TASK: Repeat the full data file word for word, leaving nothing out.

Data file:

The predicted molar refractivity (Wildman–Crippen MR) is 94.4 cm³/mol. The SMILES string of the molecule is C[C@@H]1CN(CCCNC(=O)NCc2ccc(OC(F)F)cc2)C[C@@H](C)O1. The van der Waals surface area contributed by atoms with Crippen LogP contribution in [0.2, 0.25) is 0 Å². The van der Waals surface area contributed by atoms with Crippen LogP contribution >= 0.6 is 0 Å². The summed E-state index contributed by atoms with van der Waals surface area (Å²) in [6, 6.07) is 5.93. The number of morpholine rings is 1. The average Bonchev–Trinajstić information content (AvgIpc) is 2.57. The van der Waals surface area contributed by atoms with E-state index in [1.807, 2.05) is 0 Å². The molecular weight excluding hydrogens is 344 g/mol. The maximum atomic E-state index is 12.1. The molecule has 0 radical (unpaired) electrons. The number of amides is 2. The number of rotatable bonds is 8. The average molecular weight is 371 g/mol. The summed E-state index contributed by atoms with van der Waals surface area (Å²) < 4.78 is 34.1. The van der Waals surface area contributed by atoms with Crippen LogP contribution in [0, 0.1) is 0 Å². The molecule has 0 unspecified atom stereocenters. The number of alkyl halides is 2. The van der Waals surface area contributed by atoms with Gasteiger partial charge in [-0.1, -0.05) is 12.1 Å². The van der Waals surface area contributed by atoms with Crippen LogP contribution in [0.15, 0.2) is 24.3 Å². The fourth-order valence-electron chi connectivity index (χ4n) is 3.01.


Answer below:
The predicted molar refractivity (Wildman–Crippen MR) is 94.4 cm³/mol. The SMILES string of the molecule is C[C@@H]1CN(CCCNC(=O)NCc2ccc(OC(F)F)cc2)C[C@@H](C)O1. The van der Waals surface area contributed by atoms with Crippen LogP contribution in [0.2, 0.25) is 0 Å². The van der Waals surface area contributed by atoms with Crippen LogP contribution >= 0.6 is 0 Å². The summed E-state index contributed by atoms with van der Waals surface area (Å²) in [6, 6.07) is 5.93. The number of morpholine rings is 1. The average Bonchev–Trinajstić information content (AvgIpc) is 2.57. The van der Waals surface area contributed by atoms with E-state index in [1.807, 2.05) is 0 Å². The molecular weight excluding hydrogens is 344 g/mol. The maximum atomic E-state index is 12.1. The molecule has 0 radical (unpaired) electrons. The number of amides is 2. The number of rotatable bonds is 8. The average molecular weight is 371 g/mol. The summed E-state index contributed by atoms with van der Waals surface area (Å²) < 4.78 is 34.1. The van der Waals surface area contributed by atoms with Crippen LogP contribution in [0, 0.1) is 0 Å². The molecule has 0 unspecified atom stereocenters. The number of alkyl halides is 2. The van der Waals surface area contributed by atoms with Gasteiger partial charge in [-0.1, -0.05) is 12.1 Å². The van der Waals surface area contributed by atoms with Crippen LogP contribution in [0.15, 0.2) is 24.3 Å². The fourth-order valence-electron chi connectivity index (χ4n) is 3.01.